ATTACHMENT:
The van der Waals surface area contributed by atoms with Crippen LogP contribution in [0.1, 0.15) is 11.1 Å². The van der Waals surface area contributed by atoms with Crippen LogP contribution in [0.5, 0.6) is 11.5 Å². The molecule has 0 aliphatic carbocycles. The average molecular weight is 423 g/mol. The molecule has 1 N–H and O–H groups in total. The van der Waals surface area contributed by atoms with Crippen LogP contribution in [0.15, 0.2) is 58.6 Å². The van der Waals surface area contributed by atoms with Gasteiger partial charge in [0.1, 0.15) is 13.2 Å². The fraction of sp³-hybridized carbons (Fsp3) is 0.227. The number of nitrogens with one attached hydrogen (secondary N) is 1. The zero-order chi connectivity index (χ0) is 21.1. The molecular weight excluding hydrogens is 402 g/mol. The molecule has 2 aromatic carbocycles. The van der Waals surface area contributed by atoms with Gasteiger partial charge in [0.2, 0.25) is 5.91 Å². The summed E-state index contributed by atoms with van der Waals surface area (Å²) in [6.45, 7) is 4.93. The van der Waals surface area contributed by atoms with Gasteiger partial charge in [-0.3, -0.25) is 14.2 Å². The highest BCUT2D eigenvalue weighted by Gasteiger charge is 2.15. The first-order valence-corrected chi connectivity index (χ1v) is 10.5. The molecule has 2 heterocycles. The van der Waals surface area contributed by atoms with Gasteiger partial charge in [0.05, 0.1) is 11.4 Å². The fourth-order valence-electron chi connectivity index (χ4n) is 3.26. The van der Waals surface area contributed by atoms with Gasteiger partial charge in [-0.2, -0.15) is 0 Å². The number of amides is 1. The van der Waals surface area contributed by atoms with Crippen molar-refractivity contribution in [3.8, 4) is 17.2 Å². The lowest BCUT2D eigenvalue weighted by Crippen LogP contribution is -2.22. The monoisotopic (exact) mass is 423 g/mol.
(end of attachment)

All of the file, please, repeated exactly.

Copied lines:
The van der Waals surface area contributed by atoms with Crippen LogP contribution in [0.1, 0.15) is 11.1 Å². The van der Waals surface area contributed by atoms with Crippen LogP contribution in [0.5, 0.6) is 11.5 Å². The molecule has 0 aliphatic carbocycles. The average molecular weight is 423 g/mol. The molecule has 1 N–H and O–H groups in total. The van der Waals surface area contributed by atoms with Crippen LogP contribution in [0.15, 0.2) is 58.6 Å². The van der Waals surface area contributed by atoms with Gasteiger partial charge in [0.1, 0.15) is 13.2 Å². The fraction of sp³-hybridized carbons (Fsp3) is 0.227. The number of nitrogens with one attached hydrogen (secondary N) is 1. The zero-order chi connectivity index (χ0) is 21.1. The molecular weight excluding hydrogens is 402 g/mol. The molecule has 2 aromatic carbocycles. The van der Waals surface area contributed by atoms with Gasteiger partial charge in [0.2, 0.25) is 5.91 Å². The summed E-state index contributed by atoms with van der Waals surface area (Å²) in [6.45, 7) is 4.93. The van der Waals surface area contributed by atoms with Gasteiger partial charge in [-0.3, -0.25) is 14.2 Å². The highest BCUT2D eigenvalue weighted by Gasteiger charge is 2.15. The first-order valence-corrected chi connectivity index (χ1v) is 10.5. The molecule has 2 heterocycles. The van der Waals surface area contributed by atoms with Gasteiger partial charge in [0.05, 0.1) is 11.4 Å². The fourth-order valence-electron chi connectivity index (χ4n) is 3.26. The van der Waals surface area contributed by atoms with Gasteiger partial charge in [-0.2, -0.15) is 0 Å². The number of amides is 1. The van der Waals surface area contributed by atoms with Crippen molar-refractivity contribution in [3.8, 4) is 17.2 Å². The lowest BCUT2D eigenvalue weighted by Crippen LogP contribution is -2.22. The monoisotopic (exact) mass is 423 g/mol.